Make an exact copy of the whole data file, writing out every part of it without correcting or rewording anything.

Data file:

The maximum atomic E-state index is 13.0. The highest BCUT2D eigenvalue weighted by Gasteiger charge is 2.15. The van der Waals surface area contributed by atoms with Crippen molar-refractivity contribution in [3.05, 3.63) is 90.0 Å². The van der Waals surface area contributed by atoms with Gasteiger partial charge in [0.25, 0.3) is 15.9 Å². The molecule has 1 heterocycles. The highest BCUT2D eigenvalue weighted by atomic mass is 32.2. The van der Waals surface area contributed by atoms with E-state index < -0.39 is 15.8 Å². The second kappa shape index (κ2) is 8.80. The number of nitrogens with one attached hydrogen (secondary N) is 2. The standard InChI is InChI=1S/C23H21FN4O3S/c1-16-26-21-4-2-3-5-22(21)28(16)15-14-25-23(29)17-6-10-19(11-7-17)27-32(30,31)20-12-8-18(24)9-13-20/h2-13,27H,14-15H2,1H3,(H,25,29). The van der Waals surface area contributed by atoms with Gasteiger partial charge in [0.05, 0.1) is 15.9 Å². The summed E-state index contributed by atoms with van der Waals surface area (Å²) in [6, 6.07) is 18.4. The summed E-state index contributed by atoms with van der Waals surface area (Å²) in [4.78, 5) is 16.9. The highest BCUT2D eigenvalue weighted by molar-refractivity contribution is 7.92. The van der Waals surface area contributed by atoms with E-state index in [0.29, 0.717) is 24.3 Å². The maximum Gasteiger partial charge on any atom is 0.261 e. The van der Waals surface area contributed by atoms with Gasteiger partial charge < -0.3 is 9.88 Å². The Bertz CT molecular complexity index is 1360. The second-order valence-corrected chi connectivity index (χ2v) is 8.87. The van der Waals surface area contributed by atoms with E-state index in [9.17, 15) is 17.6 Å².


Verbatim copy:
The maximum atomic E-state index is 13.0. The highest BCUT2D eigenvalue weighted by Gasteiger charge is 2.15. The van der Waals surface area contributed by atoms with Crippen molar-refractivity contribution in [3.05, 3.63) is 90.0 Å². The van der Waals surface area contributed by atoms with Gasteiger partial charge in [0.25, 0.3) is 15.9 Å². The molecule has 1 heterocycles. The highest BCUT2D eigenvalue weighted by atomic mass is 32.2. The van der Waals surface area contributed by atoms with E-state index < -0.39 is 15.8 Å². The second kappa shape index (κ2) is 8.80. The number of nitrogens with one attached hydrogen (secondary N) is 2. The standard InChI is InChI=1S/C23H21FN4O3S/c1-16-26-21-4-2-3-5-22(21)28(16)15-14-25-23(29)17-6-10-19(11-7-17)27-32(30,31)20-12-8-18(24)9-13-20/h2-13,27H,14-15H2,1H3,(H,25,29). The van der Waals surface area contributed by atoms with Gasteiger partial charge in [0.05, 0.1) is 15.9 Å². The summed E-state index contributed by atoms with van der Waals surface area (Å²) in [6, 6.07) is 18.4. The summed E-state index contributed by atoms with van der Waals surface area (Å²) in [4.78, 5) is 16.9. The highest BCUT2D eigenvalue weighted by molar-refractivity contribution is 7.92. The van der Waals surface area contributed by atoms with E-state index in [0.29, 0.717) is 24.3 Å². The maximum Gasteiger partial charge on any atom is 0.261 e. The van der Waals surface area contributed by atoms with Gasteiger partial charge < -0.3 is 9.88 Å². The Bertz CT molecular complexity index is 1360. The second-order valence-corrected chi connectivity index (χ2v) is 8.87. The van der Waals surface area contributed by atoms with E-state index in [9.17, 15) is 17.6 Å².